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Synopsis|Excerpt

Synopsis

In The Good Life, Jay McInerney unveils a story of love, family, conflicting desires, and catastrophic loss in his most powerfully searing work thus far.Clinging to a semiprecarious existence in TriBeCa, Corrine and Russell Calloway have survived a separation and are wonderstruck by young twins whose provenance is nothing less than miraculous. Several miles uptown and perched near the top of the Upper East Side’s social register, Luke McGavock has postponed his accumulation of wealth in an attempt to recover the sense of purpose now lacking in a life that often gives him pause. But on a September morning, brightness falls horribly from the sky, and people worlds apart suddenly find themselves working side by side at the devastated site.Wise, surprising, and, ultimately, heart-stoppingly redemptive, The Good Life captures lives that allow us to see–through personal, social, and moral complexity–more clearly into the heart of things.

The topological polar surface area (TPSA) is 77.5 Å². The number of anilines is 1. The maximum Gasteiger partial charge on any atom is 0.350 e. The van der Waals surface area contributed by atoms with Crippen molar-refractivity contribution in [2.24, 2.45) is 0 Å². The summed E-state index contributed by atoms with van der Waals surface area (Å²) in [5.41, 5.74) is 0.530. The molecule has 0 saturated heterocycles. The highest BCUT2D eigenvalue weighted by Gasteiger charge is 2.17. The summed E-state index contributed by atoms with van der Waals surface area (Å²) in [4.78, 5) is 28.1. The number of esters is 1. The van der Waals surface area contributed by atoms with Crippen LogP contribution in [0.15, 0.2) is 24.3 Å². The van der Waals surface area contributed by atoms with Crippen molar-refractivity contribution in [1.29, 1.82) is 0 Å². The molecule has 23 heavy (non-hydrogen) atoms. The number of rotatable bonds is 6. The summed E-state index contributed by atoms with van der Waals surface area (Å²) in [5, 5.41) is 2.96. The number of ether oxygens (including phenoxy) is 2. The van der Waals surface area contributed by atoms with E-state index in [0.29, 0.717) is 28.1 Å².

Excerpt

Summer used to be as endless as the ocean when she was a girl and her family rented the gray shingled cottage on Nantucket. Now, she found it hard to believe she was already back in Manhattan and the kids were in school and she was already racing home, late again, feeling guilty that she'd lingered over a drink with Casey Reynes. The kids had been home for hours after their first day in first grade, and she had yet to hear about it.

Women blamed themselves; men blamed anything but.